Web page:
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News

12/07/2018 | News A Handful of Soil from Her Father’s Grave

Jeanine Marciniak was three years old when the Nazis arrested her father Stefan Tarapacki. He never came home again. For years, Jeanine’s mother looked for her husband in vain. “My youngest son Tony was the driving force that kept me looking for his grandfather’s grave,” Jeanine told us. “I had put all that behind me....

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12/04/2018 | Press Releases Research on Names of Auschwitz Inmates

Bad Arolsen, December 4, 2018: The Auschwitz-Birkenau State Museum is now receiving direct access to the entire International Tracing Service (ITS) database—the world’s most extensive archive on victims of Nazi persecution. This project will make more knowledge about the names and fates of Auschwitz inmates available.

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12/03/2018 | News Museum Receives Brooch of Prominent Insurgent

Irène Rossel headed a resistance group against the German Nazi occupiers in France. In 1943, the Gestapo arrested her and the writer and insurgent Jorge Semprún. After undergoing torture and imprisonment in several concentration camps, she died shortly after her liberation in Bergen-Belsen. The ITS still has in its...

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11/29/2018 | News The Camp System

The newly published booklet The Camp System introduces historical documents as sources of information on the Nazi camp system. It is based on documents from the ITS archive. With the aid of these sources, it sheds light on the dehumanizing practice of labelling and registering the inmates, forced labor, experiments on...

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11/28/2018 | News Violence Against Women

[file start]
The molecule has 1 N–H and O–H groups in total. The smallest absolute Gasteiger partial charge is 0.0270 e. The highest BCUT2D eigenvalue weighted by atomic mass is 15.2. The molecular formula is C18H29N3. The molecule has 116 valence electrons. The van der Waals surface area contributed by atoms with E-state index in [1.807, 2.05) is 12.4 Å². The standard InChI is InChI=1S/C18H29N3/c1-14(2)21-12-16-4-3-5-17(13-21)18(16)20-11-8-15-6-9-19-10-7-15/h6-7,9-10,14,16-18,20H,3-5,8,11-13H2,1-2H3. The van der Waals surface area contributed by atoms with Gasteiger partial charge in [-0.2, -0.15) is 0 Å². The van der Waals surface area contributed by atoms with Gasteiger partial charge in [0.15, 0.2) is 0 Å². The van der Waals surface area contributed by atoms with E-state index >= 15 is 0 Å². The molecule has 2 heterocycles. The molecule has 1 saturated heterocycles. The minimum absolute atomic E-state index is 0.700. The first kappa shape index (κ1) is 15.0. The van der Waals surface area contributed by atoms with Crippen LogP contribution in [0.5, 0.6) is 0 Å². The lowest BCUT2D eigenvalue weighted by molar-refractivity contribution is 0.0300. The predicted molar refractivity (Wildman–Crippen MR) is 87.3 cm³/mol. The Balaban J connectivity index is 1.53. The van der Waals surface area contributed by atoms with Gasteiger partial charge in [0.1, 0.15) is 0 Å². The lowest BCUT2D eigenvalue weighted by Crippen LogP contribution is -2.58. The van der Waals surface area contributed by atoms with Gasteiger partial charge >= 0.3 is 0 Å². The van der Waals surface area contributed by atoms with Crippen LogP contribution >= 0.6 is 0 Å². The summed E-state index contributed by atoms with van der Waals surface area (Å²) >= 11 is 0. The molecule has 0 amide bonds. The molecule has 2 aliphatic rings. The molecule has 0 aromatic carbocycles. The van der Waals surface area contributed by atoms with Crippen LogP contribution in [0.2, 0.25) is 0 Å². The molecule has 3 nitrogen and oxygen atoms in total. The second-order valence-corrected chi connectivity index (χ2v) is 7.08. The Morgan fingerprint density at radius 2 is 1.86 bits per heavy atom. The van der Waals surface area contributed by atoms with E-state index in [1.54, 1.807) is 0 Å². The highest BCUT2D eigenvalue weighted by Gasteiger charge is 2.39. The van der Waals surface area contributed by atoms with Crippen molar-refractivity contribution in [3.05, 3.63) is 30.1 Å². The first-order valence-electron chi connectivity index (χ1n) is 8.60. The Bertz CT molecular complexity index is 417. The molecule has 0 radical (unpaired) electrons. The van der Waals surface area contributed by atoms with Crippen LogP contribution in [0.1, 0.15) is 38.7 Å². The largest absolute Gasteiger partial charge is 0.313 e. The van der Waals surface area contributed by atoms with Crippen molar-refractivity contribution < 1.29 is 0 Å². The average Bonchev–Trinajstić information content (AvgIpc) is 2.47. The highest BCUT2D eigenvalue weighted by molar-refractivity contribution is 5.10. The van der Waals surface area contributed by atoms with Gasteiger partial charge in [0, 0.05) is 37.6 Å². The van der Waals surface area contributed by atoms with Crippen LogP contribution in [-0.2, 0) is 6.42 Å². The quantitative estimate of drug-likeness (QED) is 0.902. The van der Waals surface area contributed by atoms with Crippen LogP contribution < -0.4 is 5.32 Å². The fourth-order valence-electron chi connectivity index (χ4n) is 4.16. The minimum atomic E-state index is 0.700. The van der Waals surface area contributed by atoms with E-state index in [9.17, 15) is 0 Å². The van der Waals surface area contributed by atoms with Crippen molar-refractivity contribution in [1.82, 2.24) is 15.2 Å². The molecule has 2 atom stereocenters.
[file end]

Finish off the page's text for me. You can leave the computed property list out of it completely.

A circular of January 20, 1944 sent out by the Nazi party’s “Central Office of People’s Welfare” provides an inkling of the inconceivable suffering to which the National Socialists subjected women forced laborers and their children. The subject: the treatment of pregnant foreign women workers and their children.

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11/23/2018 | News Personal Stories and Big Data

At the EHRI workshop “Person-Related Records Beyond the Personal,” which took place at the ITS in Bad Arolsen on November 19 and 20, 2018, sixteen historians and archivists from eleven countries discussed the opportunities offered by—and limitations to–the evaluation of personal documents in research on the Holocaust.

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11/20/2018 | News Evidence for the Nuremberg War Criminals Trial

Already within days of the liberation of the Buchenwald concentration camp, photographers of the U.S. Army Signal Corps began documenting the conditions there. A few months later, twenty-eight of the photographs they had taken between April 21 and 24, 1945 served as evidence (“Exhibit B-1”) in the Nuremberg Major War...

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11/09/2018 | News Local Research on the November Pogroms

Who were the Jewish neighbours who fell victim to the pogroms in early November 1938? Who joined in the looting? Who stood by and watched? And how does my community deal with that historical event now? Local history is important for understanding how National Socialism was able to spread in Germany. Today, in an age...

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11/08/2018 | News More Than Two Million ITS Documents Online

Bad Arolsen, November 8, 2018: The online archive of the International Tracing Service (ITS) continues to grow. With the 900,000 post-war records published today, more than two million documents are now available online. The portal is equipped with a name search function.

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11/07/2018 | News Emergency Response Training at the ITS

“No matter how good the safety precautions are, you can never entirely rule out an accident in an archive. So it’s all the more important that we do everything in our power to prepare for a possible emergency,” explains Christian Groh, the head of the International Tracing Service (ITS) archive. In order to be able to...

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